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Effects of a physical activity and nutrition program in retirement villages: A cluster randomised controlled trial

Citation

Jancey, J and Holt, AM and Lee, A and Kerr, D and Robinson, S and Tang, L and Anderson, AS and Hills, AP and Howat, P, Effects of a physical activity and nutrition program in retirement villages: A cluster randomised controlled trial, International Journal of Behavioral Nutrition and Physical Activity, 14, (1) pp. 1-10. ISSN 1479-5868 (2017) [Refereed Article]


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Copyright Statement

2017 The Authors. Licensed under Creative Commons Attribution 4.0 International (CC BY 4.0) https://creativecommons.org/licenses/by/4.0/

DOI: doi:10.1186/s12966-017-0543-6

Abstract

Background: This cluster randomised controlled trial aimed to determine if a 6- month home-based intervention could improve the physical activity and dietary behaviours of adults aged 60 to 80 years living in retirement villages located in Perth, Western Australia.

Methods: Participants (n = 363) from 38 retirement villages were recruited into the trial and allocated to the intervention (n = 197: 17 sites) or control (n = 166: 21 sites) group and were blinded. Previously validated instruments-Fat and Fibre Barometer and International Physical Activity Questionnaire, along with anthropometric measures (weight, height, waist and hip circumferences) and blood pressure were collected at baseline and 6 -month time period. Comparisons between intervention and control groups were undertaken pre- and post- intervention using univariate chi-square and t-tests. Multi-level mixed regression analyses were then conducted to ascertain the effects of the intervention on changes in the outcome variables over time and between groups.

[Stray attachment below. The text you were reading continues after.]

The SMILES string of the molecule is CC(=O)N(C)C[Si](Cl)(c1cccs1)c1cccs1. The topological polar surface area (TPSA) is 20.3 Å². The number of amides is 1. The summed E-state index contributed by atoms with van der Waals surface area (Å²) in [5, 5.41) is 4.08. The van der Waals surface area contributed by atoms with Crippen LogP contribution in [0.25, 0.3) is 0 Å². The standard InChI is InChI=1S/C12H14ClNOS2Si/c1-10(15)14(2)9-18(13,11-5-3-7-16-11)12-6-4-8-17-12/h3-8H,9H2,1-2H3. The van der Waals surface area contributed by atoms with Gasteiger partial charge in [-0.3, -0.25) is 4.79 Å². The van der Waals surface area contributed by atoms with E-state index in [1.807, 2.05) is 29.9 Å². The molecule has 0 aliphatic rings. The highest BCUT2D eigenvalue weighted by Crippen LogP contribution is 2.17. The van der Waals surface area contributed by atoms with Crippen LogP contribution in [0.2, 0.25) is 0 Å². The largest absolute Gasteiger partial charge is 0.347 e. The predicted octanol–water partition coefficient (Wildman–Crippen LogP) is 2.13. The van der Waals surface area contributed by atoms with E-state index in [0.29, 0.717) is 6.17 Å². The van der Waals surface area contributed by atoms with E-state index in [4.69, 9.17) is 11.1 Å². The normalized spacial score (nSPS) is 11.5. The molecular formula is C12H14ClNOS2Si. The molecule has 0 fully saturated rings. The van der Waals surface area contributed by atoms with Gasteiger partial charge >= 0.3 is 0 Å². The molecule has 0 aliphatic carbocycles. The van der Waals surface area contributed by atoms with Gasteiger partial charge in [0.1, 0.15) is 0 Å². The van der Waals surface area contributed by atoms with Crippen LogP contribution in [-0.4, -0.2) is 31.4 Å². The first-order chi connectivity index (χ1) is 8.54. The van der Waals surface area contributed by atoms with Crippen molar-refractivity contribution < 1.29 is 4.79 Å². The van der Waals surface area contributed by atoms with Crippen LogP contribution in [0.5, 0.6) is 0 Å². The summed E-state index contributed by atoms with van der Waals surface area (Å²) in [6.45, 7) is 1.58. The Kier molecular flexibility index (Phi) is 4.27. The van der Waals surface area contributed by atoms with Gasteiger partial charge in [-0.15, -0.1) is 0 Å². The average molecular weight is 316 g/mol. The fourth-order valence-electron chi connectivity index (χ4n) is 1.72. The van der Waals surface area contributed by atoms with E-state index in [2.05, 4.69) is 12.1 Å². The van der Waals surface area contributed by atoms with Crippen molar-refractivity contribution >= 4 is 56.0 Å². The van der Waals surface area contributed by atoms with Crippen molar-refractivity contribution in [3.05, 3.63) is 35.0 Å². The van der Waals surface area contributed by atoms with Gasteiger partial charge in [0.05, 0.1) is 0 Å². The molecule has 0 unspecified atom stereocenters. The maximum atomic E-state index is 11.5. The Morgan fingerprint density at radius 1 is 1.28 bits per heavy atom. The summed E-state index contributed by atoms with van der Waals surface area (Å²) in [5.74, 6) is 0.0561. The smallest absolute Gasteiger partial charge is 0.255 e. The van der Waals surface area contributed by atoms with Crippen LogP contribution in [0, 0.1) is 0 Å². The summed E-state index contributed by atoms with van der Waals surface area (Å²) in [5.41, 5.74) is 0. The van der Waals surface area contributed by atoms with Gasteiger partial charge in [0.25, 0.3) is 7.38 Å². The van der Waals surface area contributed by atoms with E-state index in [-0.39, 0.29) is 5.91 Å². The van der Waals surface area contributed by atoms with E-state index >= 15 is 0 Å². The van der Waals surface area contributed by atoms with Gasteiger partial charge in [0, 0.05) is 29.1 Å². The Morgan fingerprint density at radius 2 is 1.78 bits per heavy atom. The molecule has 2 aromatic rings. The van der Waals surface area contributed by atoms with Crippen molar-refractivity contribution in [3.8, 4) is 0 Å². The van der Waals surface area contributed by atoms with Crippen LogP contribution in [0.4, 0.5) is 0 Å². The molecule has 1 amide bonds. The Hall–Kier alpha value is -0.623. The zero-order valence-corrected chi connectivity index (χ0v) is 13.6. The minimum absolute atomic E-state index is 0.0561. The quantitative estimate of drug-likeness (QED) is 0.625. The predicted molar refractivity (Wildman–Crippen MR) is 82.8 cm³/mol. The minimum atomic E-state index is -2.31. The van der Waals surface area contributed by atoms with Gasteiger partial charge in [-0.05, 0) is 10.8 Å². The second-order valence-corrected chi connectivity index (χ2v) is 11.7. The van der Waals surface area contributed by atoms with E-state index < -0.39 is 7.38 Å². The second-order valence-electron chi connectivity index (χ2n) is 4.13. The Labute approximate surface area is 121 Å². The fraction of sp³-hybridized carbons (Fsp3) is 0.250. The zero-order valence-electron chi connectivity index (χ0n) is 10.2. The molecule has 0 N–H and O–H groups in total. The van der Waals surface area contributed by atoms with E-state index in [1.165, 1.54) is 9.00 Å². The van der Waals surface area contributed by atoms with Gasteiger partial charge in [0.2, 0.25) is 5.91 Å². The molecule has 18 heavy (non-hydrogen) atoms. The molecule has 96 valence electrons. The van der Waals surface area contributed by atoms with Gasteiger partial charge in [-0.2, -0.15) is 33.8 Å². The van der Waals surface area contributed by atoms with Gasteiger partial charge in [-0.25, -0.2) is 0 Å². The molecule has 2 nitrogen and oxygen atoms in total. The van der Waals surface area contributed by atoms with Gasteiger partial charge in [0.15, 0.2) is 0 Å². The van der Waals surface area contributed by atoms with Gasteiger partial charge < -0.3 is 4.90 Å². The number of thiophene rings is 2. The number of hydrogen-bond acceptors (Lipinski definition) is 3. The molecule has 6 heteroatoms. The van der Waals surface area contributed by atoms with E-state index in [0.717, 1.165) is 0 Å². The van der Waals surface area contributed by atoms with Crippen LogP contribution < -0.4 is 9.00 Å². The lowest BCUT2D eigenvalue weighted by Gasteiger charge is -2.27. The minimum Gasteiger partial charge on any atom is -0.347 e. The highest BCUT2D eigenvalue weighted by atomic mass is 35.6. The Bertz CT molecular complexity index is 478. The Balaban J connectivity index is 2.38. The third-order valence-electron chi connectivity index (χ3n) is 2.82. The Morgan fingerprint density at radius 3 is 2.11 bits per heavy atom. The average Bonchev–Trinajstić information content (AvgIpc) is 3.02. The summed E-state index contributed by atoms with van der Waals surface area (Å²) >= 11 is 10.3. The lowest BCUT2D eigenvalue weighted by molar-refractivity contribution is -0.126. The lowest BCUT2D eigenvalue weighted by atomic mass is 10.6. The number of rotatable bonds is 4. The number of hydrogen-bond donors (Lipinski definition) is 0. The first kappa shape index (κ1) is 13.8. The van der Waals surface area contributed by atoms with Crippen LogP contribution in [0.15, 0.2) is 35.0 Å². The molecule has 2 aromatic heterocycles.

Results: A total of 139 (70.5%) intervention and 141 (84.9%) control group participants completed the program and post-test assessments. The intervention group demonstrated significant increases in time (80 min more per week on average) devoted to moderate-intensity physical activity, engagement in strength exercises (from 23.7% to 48.2%), frequency of fruit consumed as well as fat avoidance and fibre intake scores, in addition to a 0.5 kg mean reduction in weight post program, whereas no apparent changes were observed in the control group. Mixed regression results further confirmed statistically significant improvements in weight loss (p < 0.05), engagement in strength exercises (p < 0.001) and fruit intake (p = 0.012) by the intervention participants at post-test relative to their controls.

Conclusions: Retirement offers a time to reassess lifestyle, and adopt positive health enhancing physical activity and dietary behaviours. This intervention was successful in improving weight, engagement in strength exercises, increasing levels of moderate-intensity physical activity and consumption of fruit among retirement village residents. Further investigation is needed on how to better engage retirement village managers in such programs.

Item Details

Item Type:Refereed Article
Keywords:retirement villages, physical activity, strength exercise, walking, fruit and vegetable intake, weight management
Research Division:Medical and Health Sciences
Research Group:Human Movement and Sports Science
Research Field:Exercise Physiology
Objective Division:Health
Objective Group:Specific Population Health (excl. Indigenous Health)
Objective Field:Health Related to Ageing
Author:Hills, AP (Professor Andrew Hills)
ID Code:125221
Year Published:2017
Web of Science® Times Cited:2
Deposited By:Health Sciences
Deposited On:2018-04-09
Last Modified:2018-05-04
Downloads:3 View Download Statistics

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